We ascend into a world that is raw, elemental, primordial and dynamic because it is in a state of genesis. From a geological perspective the high mountains of the world have all uplifted in the Cenozoic Era, mostly in the last twenty million years, and all are tectonically active. In geographic lingo such mountains—those of the Alpine-Himalayan system and the Pacific Rim Cordilleran system—are diagnostically primary mountains, meaning they are happening now. Interestingly, most of these mountains are also primary in the ecological sense: their bedrock either recently erupted and cooled or scoured down to stark naked stone by the episodic comings and goings of Pleistocene ice. Here, then, is the earth still in the making, and here can be felt the atmosphere of infinite possibility inherent in such places. That high mountains tend to be non-arable, sparsely populated (if at all) by humans and biologically spare all contribute to their clean, monastic aesthetic and their wild nature. Their nature is wild, perhaps, along with the deepest oceans, the wildest on earth; they are freshly hewn and direct from the source, unpredictable, free, unsullied by the vibrations of human consciousness. As if to make certain of this, their heightened state often wreathes them in weather, shrouds them in storms, obscures them in clouds, and whitens their flanks. Forests are wiped out in furious avalanches, hundred ton blocks of rock are wedged off of cliff edges by incessant frost, and there is a catharsis of continual contact with the sky.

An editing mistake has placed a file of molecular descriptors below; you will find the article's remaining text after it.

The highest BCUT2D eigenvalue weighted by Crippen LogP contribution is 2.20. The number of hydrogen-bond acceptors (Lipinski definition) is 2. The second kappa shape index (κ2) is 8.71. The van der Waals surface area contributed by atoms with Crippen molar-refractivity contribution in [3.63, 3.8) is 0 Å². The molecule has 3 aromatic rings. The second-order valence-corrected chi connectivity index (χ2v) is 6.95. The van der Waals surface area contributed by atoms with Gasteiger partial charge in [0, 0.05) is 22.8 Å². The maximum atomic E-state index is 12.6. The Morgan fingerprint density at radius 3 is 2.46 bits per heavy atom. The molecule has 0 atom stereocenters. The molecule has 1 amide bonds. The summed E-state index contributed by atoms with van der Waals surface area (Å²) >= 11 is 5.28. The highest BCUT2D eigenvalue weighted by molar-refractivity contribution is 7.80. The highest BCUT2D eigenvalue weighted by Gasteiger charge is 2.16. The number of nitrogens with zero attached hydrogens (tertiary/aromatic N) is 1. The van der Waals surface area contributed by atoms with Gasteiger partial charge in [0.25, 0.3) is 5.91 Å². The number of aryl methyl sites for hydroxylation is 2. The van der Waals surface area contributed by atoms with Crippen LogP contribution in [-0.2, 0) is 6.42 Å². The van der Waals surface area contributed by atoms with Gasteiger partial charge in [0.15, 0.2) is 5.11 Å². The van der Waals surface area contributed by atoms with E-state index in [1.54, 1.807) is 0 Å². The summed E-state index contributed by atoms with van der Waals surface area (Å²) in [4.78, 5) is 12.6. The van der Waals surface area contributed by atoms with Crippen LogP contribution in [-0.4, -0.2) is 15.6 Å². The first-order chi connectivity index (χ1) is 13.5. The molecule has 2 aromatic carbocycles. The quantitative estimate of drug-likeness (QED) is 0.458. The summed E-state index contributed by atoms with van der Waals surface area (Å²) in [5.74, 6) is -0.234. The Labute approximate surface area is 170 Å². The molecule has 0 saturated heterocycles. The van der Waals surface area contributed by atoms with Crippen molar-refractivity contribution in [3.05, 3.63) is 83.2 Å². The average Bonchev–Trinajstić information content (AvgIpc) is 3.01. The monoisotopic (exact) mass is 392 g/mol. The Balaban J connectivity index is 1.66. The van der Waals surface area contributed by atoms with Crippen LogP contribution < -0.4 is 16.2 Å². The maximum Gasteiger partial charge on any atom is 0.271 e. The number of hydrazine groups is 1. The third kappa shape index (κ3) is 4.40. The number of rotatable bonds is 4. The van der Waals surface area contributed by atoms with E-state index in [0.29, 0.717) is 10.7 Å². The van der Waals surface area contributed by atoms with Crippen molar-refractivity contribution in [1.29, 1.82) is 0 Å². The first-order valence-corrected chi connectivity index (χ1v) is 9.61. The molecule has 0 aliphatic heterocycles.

The raw, elemental, nature of mountains, as well as their dynamic nature of being in a constant state of creation, loom large in the descriptions of those who have known their essences. Han Shan said of Cold Mountain “In the mountains it’s cold. Always been cold, not just this year. Jagged scarps forever snowed in, woods in the dark ravines spitting mist. Grass is still sprouting at the end of June, leaves begin to fall in early August. And here am I, high on mountains, peering and peering, but I can’t even see the sky.” Thoreau said repeatedly of Katahdin that it was raw and unfinished, that it was “primeval, untamed, and forever untamable Nature…the earth of which we have heard, made of Chaos and Old Night…it was the fresh and natural surface of the planet Earth as it was made for ever and ever.” Muir echoed similar sentiments in his own vernacular when reflecting on his experiences in the mountains of California: “…everything is flowing—going somewhere, animals and so-called lifeless rocks as well as water. Thus the snow flows fast or slow in grand beauty-making glaciers and avalanches; the air in majestic floods carrying minerals, plant leaves, seeds, spores, with streams of music and fragrance; water streams carrying rocks both in solution and in the form of mud particles, sand, pebbles and boulders. Rocks flow from volcanoes like water from springs, and animals flock together and flow in currents modified by stepping, leaping, gliding, flying, swimming. While the stars go streaming through space pulsed on forever like blood globules in nature’s warm heart.”